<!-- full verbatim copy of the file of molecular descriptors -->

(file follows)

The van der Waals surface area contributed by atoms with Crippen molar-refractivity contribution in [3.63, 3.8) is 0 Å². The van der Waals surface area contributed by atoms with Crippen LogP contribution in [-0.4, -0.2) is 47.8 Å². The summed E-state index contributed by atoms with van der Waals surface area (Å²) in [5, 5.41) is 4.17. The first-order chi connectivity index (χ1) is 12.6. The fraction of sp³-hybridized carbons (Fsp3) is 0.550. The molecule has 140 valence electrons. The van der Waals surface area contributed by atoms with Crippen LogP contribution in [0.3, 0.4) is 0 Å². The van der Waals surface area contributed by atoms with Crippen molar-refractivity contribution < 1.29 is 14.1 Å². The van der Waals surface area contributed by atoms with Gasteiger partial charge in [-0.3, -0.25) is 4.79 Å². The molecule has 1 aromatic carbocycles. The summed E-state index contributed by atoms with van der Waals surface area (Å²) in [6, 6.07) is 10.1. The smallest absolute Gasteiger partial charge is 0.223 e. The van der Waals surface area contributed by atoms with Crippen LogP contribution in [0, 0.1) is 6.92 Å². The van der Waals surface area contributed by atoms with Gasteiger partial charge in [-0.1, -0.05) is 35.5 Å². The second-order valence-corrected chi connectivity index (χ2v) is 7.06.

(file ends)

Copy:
The van der Waals surface area contributed by atoms with Crippen molar-refractivity contribution in [3.63, 3.8) is 0 Å². The van der Waals surface area contributed by atoms with Crippen LogP contribution in [-0.4, -0.2) is 47.8 Å². The summed E-state index contributed by atoms with van der Waals surface area (Å²) in [5, 5.41) is 4.17. The first-order chi connectivity index (χ1) is 12.6. The fraction of sp³-hybridized carbons (Fsp3) is 0.550. The molecule has 140 valence electrons. The van der Waals surface area contributed by atoms with Crippen LogP contribution in [0.3, 0.4) is 0 Å². The van der Waals surface area contributed by atoms with Crippen molar-refractivity contribution < 1.29 is 14.1 Å². The van der Waals surface area contributed by atoms with Gasteiger partial charge in [-0.3, -0.25) is 4.79 Å². The molecule has 1 aromatic carbocycles. The summed E-state index contributed by atoms with van der Waals surface area (Å²) in [6, 6.07) is 10.1. The smallest absolute Gasteiger partial charge is 0.223 e. The van der Waals surface area contributed by atoms with Crippen LogP contribution in [0, 0.1) is 6.92 Å². The van der Waals surface area contributed by atoms with Gasteiger partial charge in [-0.1, -0.05) is 35.5 Å². The second-order valence-corrected chi connectivity index (χ2v) is 7.06.